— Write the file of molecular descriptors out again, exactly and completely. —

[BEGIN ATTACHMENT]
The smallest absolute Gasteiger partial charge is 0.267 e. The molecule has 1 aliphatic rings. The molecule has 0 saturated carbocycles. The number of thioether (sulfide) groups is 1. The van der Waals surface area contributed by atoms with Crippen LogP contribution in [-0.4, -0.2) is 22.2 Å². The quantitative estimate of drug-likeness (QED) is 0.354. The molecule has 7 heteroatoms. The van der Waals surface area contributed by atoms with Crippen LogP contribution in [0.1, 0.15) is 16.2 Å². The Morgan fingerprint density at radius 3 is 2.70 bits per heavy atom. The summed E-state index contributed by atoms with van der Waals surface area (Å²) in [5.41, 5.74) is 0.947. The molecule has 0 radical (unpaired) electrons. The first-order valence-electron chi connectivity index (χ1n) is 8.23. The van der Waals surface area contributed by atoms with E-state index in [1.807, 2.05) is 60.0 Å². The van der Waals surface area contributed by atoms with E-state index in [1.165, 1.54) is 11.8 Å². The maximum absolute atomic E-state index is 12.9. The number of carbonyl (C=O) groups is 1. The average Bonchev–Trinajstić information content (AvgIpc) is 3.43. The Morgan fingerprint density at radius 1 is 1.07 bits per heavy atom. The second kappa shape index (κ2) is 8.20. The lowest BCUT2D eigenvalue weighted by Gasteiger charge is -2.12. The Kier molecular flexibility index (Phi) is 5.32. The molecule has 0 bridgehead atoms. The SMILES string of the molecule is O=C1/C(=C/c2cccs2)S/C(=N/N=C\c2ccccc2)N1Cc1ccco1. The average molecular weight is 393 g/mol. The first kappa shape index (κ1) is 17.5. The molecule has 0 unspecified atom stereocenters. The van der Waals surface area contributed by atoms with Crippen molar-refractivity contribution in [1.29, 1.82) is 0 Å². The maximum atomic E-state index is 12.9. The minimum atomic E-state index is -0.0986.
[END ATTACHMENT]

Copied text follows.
The smallest absolute Gasteiger partial charge is 0.267 e. The molecule has 1 aliphatic rings. The molecule has 0 saturated carbocycles. The number of thioether (sulfide) groups is 1. The van der Waals surface area contributed by atoms with Crippen LogP contribution in [-0.4, -0.2) is 22.2 Å². The quantitative estimate of drug-likeness (QED) is 0.354. The molecule has 7 heteroatoms. The van der Waals surface area contributed by atoms with Crippen LogP contribution in [0.1, 0.15) is 16.2 Å². The Morgan fingerprint density at radius 3 is 2.70 bits per heavy atom. The summed E-state index contributed by atoms with van der Waals surface area (Å²) in [5.41, 5.74) is 0.947. The molecule has 0 radical (unpaired) electrons. The first-order valence-electron chi connectivity index (χ1n) is 8.23. The van der Waals surface area contributed by atoms with E-state index in [1.807, 2.05) is 60.0 Å². The van der Waals surface area contributed by atoms with E-state index in [1.165, 1.54) is 11.8 Å². The maximum absolute atomic E-state index is 12.9. The number of carbonyl (C=O) groups is 1. The average Bonchev–Trinajstić information content (AvgIpc) is 3.43. The Morgan fingerprint density at radius 1 is 1.07 bits per heavy atom. The second kappa shape index (κ2) is 8.20. The lowest BCUT2D eigenvalue weighted by Gasteiger charge is -2.12. The Kier molecular flexibility index (Phi) is 5.32. The molecule has 0 bridgehead atoms. The SMILES string of the molecule is O=C1/C(=C/c2cccs2)S/C(=N/N=C\c2ccccc2)N1Cc1ccco1. The average molecular weight is 393 g/mol. The first kappa shape index (κ1) is 17.5. The molecule has 0 unspecified atom stereocenters. The van der Waals surface area contributed by atoms with Crippen molar-refractivity contribution in [1.29, 1.82) is 0 Å². The maximum atomic E-state index is 12.9. The minimum atomic E-state index is -0.0986.